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March 11, 2024
New Jersey frozen food plant facing $551K OSHA fine

The Occupational Safety and Health Administration (OSHA) has again cited Robbinsville, New Jersey, frozen food manufacturer CJ TMI Manufacturing America LLC after a worker suffered an amputation, the agency announced March 6.

OSHA cited the employer with four willful, one repeat, and three serious violations and proposed penalties totaling $551,719. The agency has inspected CJ TMI Manufacturing America 6 times in the past 5 years and placed the company in its Severe Violator Enforcement Program (SVEP).

In 2022, OSHA cited CJ TMI Manufacturing America with 36 violations following a fatal fall at the plant.

Following the August 2023 amputation injury, OSHA investigators determined the company exposed workers to lockout/tagout hazards. Last fall, OSHA announced that its lockout/tagout standard (29 Code of Federal Regulations (CFR) §1910.147) was its sixth most cited standard, cited 2,554 times in fiscal year (FY) 2023.

“This company continues to leave its workers vulnerable to hazardous conditions that threaten their safety,” Paula Dixon-Roderick, OSHA’s Marlton, New Jersey, area office director, said in an agency statement. “These hazards must be addressed immediately to prevent another incident.”

CJ TMI Manufacturing America manufactures frozen dumplings, wontons, and noodles for the Twin Marquis and Chef One brands, according to OSHA.

Kansas truck wash cited after H2S exposures

A Liberal, Kansas, truck washing company failed to protect workers from hydrogen sulfide (H2S) gas as they entered over-the-road tanker trailers to clean them out, causing one worker’s fatal injuries and hospitalizing two coworkers. Red Barn Truck Wash & Service Center now faces citations for 2 willful violations and $171,680 in penalties, OSHA announced March 7.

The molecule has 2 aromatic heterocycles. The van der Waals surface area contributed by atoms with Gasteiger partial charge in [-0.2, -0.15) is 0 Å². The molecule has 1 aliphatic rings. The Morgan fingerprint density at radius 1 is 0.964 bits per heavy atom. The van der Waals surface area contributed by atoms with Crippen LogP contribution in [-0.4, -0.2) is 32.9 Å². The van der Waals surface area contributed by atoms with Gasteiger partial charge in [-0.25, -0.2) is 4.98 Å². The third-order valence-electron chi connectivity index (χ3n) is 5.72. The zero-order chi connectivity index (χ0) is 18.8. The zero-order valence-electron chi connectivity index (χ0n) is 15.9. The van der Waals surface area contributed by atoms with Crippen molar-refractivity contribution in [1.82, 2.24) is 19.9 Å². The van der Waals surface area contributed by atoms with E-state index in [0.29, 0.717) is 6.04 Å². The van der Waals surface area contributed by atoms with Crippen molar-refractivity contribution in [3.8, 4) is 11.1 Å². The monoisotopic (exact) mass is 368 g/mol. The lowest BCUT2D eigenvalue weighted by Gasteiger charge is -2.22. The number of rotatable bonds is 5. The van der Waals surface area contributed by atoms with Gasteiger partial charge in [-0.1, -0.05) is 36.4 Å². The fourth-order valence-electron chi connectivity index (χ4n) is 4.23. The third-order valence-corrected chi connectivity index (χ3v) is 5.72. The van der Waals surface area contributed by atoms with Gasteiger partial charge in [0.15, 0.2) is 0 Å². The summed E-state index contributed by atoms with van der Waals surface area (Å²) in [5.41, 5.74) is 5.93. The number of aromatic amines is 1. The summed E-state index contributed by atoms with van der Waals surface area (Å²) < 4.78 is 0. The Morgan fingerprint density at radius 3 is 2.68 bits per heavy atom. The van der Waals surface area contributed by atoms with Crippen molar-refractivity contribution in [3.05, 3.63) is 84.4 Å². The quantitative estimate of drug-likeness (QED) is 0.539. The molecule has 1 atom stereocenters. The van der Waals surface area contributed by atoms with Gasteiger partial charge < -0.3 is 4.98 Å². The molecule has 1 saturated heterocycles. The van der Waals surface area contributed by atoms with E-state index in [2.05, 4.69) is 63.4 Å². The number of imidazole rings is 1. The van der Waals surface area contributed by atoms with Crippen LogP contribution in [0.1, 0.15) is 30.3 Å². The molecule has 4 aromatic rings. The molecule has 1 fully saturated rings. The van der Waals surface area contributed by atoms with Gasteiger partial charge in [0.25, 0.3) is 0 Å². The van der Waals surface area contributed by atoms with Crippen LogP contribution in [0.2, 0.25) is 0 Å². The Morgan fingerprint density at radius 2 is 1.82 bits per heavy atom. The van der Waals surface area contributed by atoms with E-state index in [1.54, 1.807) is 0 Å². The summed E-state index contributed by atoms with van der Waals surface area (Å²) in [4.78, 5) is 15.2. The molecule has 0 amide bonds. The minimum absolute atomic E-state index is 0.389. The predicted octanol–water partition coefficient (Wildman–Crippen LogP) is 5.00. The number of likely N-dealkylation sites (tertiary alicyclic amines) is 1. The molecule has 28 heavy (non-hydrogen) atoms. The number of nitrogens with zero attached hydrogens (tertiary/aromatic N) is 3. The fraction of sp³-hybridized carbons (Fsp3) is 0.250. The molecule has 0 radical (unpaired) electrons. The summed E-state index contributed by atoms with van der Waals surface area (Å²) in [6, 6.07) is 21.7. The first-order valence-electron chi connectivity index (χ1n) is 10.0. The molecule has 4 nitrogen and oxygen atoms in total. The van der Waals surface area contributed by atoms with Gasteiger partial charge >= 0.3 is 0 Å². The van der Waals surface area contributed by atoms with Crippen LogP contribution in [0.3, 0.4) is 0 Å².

OSHA investigators responded to a report of a September 1, 2023, incident and found that Red Barn Truck Wash & Service Center failed to evaluate the tanker trailers for hazardous conditions, including testing the atmosphere, and didn’t train workers on potential hazards before letting them enter the confined spaces—both violations of OSHA regulations.

Investigators found multiple violations of OSHA’s confined space regulations and noted that Red Barn Truck Wash lacked both respiratory and hearing protection programs and exposed workers to fall hazards of up to 9 feet while they cleaned the trailers.

“Wherever organic matter such as crops and other materials are stored, hydrogen sulfide may be present as a natural byproduct. Workers must never enter storage facilities, tankers, or other confined spaces without doing atmospheric testing and wearing protective equipment such as respirators capable of preventing inhalation of this colorless and toxic gas,” Todd Underwood, OSHA’s Wichita, Kansas, area office director, said in a statement. “Red Barn Truck Wash & Service Center must implement procedures and training immediately to protect its employees from these preventable injuries.”

Last fall, OSHA announced its respiratory protection standard (§1910.134) was its seventh most cited standard. OSHA cited 2,481 violations in FY 2023. The confined space standard, while not a “Top 10” most cited standard, contains requirements for atmospheric testing and written permits for confined space entry.

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